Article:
Welcome to the second entry in September’s Medium Mod-Ster Contest. One Medium Mod will be published in every Email Alert in September. At the end of the month we’ll hold a reader vote to determine September’s winner. For information about the Mod-Ster Contest, including how to enter, click here.
Neil and Yoly Mullen, Dawsonville, Georgia
1500-Watt Pure Sine Wave Inverter Installation
2016 Ram 2500HD
2018 Eureka Camper
Our Eureka truck camper is very utilitarian and has no propane system on board. The manufacturer supplied a 110-volt compressor refrigerator. Unfortunately it only runs when connected to shore power or a generator.
I really like the idea of a compressor refrigerator since I’ve had nothing but problems with almost every absorption refrigerator I’ve owned. The compressor refrigerator comes down to working temperatures in about 15-minutes, uses no power when the compressor isn’t running and isn’t so sensitive to being level or altitude.
Faced with the prospect of keeping our food cold and frozen while driving, it was obvious that we would need an inverter to convert battery power to 110VAC. This would also serve as a power source to run our television, Playstation 4 and laptop chargers when we are not connected to shore power or our generator.
We chose a VertaMax 1500-watt pure sine wave inverter since it will run pretty much everything except the space heater and air conditioner, including the 700-watt microwave.
The Eureka is an aluminum square tube construction with 1-inch high density insulation between the frame members. This is covered with a fairly thin interior skin so you just can’t bolt or screw things to the wall anywhere you want.
The first thing I did was mount a half inch thick birch plywood board to the wall area using the available frame members for support. Then I mounted the 1500-watt inverter, connected the inverter to a 100AH AGM battery using 2AWG inverter cables.
I also included a standard 150-amp in-line ANL fuse and holder. Then I added a conventional digital volt meter and accessory power socket and a small switch to turn the display off.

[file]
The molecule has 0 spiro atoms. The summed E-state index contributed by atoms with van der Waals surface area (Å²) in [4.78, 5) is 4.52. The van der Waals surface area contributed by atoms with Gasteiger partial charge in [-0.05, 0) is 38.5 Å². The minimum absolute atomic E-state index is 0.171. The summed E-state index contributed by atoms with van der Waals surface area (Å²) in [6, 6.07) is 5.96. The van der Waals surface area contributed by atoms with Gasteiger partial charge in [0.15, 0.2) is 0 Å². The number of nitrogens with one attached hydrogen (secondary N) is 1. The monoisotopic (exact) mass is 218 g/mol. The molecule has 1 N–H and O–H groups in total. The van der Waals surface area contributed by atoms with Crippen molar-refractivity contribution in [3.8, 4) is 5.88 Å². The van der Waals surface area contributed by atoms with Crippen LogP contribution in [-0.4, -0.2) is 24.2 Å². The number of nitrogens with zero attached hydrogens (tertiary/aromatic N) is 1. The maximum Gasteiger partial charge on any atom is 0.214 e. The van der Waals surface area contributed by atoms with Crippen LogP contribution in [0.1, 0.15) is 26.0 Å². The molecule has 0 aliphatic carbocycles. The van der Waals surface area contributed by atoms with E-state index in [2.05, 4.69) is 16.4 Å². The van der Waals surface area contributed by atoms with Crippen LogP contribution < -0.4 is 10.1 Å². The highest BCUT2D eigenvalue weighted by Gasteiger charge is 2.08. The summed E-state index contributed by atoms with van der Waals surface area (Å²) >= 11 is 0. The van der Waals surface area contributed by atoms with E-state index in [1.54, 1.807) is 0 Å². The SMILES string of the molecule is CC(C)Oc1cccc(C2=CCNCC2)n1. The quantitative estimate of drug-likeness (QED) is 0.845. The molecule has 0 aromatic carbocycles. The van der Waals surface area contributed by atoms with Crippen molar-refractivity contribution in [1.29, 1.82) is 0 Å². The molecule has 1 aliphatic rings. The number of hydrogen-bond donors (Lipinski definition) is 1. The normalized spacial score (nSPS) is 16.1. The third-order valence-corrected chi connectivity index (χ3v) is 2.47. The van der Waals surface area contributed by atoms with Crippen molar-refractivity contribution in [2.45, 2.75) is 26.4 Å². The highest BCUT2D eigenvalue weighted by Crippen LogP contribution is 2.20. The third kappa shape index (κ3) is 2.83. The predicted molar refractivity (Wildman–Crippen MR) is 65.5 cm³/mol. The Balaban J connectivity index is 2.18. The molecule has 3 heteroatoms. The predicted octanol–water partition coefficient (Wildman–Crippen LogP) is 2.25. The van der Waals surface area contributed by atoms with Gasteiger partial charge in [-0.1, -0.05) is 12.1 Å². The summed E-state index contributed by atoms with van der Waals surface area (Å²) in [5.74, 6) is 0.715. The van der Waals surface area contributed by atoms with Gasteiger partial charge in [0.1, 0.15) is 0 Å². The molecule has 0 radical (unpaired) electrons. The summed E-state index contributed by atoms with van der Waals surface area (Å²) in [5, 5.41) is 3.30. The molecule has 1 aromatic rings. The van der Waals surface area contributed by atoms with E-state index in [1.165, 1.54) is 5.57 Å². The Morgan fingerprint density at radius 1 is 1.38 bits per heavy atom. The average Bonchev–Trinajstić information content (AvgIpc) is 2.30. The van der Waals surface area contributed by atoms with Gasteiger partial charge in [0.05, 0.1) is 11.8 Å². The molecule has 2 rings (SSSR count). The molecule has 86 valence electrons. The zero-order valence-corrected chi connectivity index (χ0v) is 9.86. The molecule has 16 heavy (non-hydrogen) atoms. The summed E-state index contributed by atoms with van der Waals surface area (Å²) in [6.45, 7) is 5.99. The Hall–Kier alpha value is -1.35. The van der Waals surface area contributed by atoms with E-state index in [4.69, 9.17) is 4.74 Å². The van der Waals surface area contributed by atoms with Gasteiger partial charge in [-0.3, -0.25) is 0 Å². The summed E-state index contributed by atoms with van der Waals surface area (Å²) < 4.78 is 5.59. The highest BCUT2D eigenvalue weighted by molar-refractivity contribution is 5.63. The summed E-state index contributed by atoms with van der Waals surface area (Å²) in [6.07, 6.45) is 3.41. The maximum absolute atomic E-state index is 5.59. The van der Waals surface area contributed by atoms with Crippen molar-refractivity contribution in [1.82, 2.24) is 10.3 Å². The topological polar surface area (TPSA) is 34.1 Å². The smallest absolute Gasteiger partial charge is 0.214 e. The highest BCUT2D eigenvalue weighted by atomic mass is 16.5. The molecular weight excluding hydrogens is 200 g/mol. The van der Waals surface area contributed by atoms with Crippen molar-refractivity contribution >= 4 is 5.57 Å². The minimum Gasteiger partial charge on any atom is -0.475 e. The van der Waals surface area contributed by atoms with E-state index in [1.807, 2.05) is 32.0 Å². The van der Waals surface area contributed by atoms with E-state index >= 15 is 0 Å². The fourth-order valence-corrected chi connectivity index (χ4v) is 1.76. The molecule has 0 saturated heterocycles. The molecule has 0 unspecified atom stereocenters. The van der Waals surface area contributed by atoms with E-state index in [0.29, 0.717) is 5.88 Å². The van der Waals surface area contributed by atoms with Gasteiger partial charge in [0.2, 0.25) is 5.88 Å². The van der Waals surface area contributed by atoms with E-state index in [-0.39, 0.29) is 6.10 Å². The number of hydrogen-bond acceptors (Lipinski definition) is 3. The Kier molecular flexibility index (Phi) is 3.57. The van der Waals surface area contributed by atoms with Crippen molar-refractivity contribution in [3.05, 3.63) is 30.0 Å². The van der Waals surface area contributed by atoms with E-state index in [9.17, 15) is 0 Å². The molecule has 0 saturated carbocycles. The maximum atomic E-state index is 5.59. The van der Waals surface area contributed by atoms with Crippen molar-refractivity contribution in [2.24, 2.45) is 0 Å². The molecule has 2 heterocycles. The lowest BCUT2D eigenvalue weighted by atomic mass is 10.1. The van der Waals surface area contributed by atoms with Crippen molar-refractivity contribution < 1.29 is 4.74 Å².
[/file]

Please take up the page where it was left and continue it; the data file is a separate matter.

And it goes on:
The inverter incorporates three 20-amp sockets to distribute power. I mounted a power strip that uses one of those plugs. It incorporates four additional plugs as well as two USB outlets.
The 100AH battery charges via the large alternator on our Ram truck’s 6.4L HEMI engine while driving and actually charges the battery quite rapidly. The refrigerator is plugged directly into the inverter and draws approximately 80-watts and 1-amp – only when the compressor runs.
While driving, the compressor runs for a couple of minutes every hour. When we arrive at the end of the day, the battery always has a full charge. So far the battery has only dropped to 12.5-volts after three days of powering the refrigerator and occasionally running the Fantastic Fan.
I can charge the battery by connecting to shore power or plugging in my Honda EU2000i which has an 8-amp DC charge system. If I’m running the generator, I can also choose instead to connect my 12-amp battery charger to replenish the battery very quickly.
For extended boondocking I may have to add a second AGM battery, but that will be easy and not cost prohibitive. I like the simplicity of the system as it is in line with the utilitarian concept of the Eureka. I do not care for the complexity and cost of a typical solar panel system, so I’m happy with the basics. We are not full-time campers and plan our adventures around our capabilities.
It took me eight hours to complete this modification and cost me about $440 for the system including the battery hold down kit. In my opinion, the skill level of this modification is medium.
Disclaimer: The modifications above are submitted by Truck Camper Magazine readers. It is your responsibility to make sure that any do-it-yourself modification project you undertake is safe, effective, and legal for your situation.
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